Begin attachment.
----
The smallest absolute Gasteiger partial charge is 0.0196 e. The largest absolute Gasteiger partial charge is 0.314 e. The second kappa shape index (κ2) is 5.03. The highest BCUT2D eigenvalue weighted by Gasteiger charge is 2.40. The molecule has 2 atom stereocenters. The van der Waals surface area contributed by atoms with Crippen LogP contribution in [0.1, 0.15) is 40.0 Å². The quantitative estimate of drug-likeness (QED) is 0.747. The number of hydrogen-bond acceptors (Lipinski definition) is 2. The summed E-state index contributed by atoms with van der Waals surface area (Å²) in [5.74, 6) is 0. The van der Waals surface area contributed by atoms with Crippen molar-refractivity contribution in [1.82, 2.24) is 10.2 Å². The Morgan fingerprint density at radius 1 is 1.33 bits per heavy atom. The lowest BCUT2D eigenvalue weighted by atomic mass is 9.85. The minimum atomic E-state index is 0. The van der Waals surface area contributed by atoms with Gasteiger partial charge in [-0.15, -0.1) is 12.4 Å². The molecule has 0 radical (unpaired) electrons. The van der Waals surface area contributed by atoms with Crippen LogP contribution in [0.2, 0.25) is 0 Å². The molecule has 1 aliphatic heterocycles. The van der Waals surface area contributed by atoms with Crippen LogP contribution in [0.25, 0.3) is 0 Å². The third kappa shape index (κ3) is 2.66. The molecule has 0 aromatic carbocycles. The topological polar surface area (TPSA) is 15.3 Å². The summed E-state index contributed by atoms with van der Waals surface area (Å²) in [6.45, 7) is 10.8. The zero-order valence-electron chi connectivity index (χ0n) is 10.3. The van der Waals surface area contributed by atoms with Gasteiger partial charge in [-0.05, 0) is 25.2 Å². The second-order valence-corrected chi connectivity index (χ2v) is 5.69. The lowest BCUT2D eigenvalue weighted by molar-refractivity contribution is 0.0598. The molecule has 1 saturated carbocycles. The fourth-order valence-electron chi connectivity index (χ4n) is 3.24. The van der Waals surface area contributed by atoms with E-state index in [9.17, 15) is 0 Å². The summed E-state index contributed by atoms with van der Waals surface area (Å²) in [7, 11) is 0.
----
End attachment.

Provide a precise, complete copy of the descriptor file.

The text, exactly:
The smallest absolute Gasteiger partial charge is 0.0196 e. The largest absolute Gasteiger partial charge is 0.314 e. The second kappa shape index (κ2) is 5.03. The highest BCUT2D eigenvalue weighted by Gasteiger charge is 2.40. The molecule has 2 atom stereocenters. The van der Waals surface area contributed by atoms with Crippen LogP contribution in [0.1, 0.15) is 40.0 Å². The quantitative estimate of drug-likeness (QED) is 0.747. The number of hydrogen-bond acceptors (Lipinski definition) is 2. The summed E-state index contributed by atoms with van der Waals surface area (Å²) in [5.74, 6) is 0. The van der Waals surface area contributed by atoms with Crippen molar-refractivity contribution in [1.82, 2.24) is 10.2 Å². The Morgan fingerprint density at radius 1 is 1.33 bits per heavy atom. The lowest BCUT2D eigenvalue weighted by atomic mass is 9.85. The minimum atomic E-state index is 0. The van der Waals surface area contributed by atoms with Gasteiger partial charge in [-0.15, -0.1) is 12.4 Å². The molecule has 0 radical (unpaired) electrons. The van der Waals surface area contributed by atoms with Crippen LogP contribution in [0.2, 0.25) is 0 Å². The molecule has 1 aliphatic heterocycles. The van der Waals surface area contributed by atoms with Crippen LogP contribution in [0.25, 0.3) is 0 Å². The third kappa shape index (κ3) is 2.66. The molecule has 0 aromatic carbocycles. The topological polar surface area (TPSA) is 15.3 Å². The summed E-state index contributed by atoms with van der Waals surface area (Å²) in [6.45, 7) is 10.8. The zero-order valence-electron chi connectivity index (χ0n) is 10.3. The van der Waals surface area contributed by atoms with Gasteiger partial charge in [-0.05, 0) is 25.2 Å². The second-order valence-corrected chi connectivity index (χ2v) is 5.69. The lowest BCUT2D eigenvalue weighted by molar-refractivity contribution is 0.0598. The molecule has 1 saturated carbocycles. The fourth-order valence-electron chi connectivity index (χ4n) is 3.24. The van der Waals surface area contributed by atoms with E-state index in [9.17, 15) is 0 Å². The summed E-state index contributed by atoms with van der Waals surface area (Å²) in [7, 11) is 0.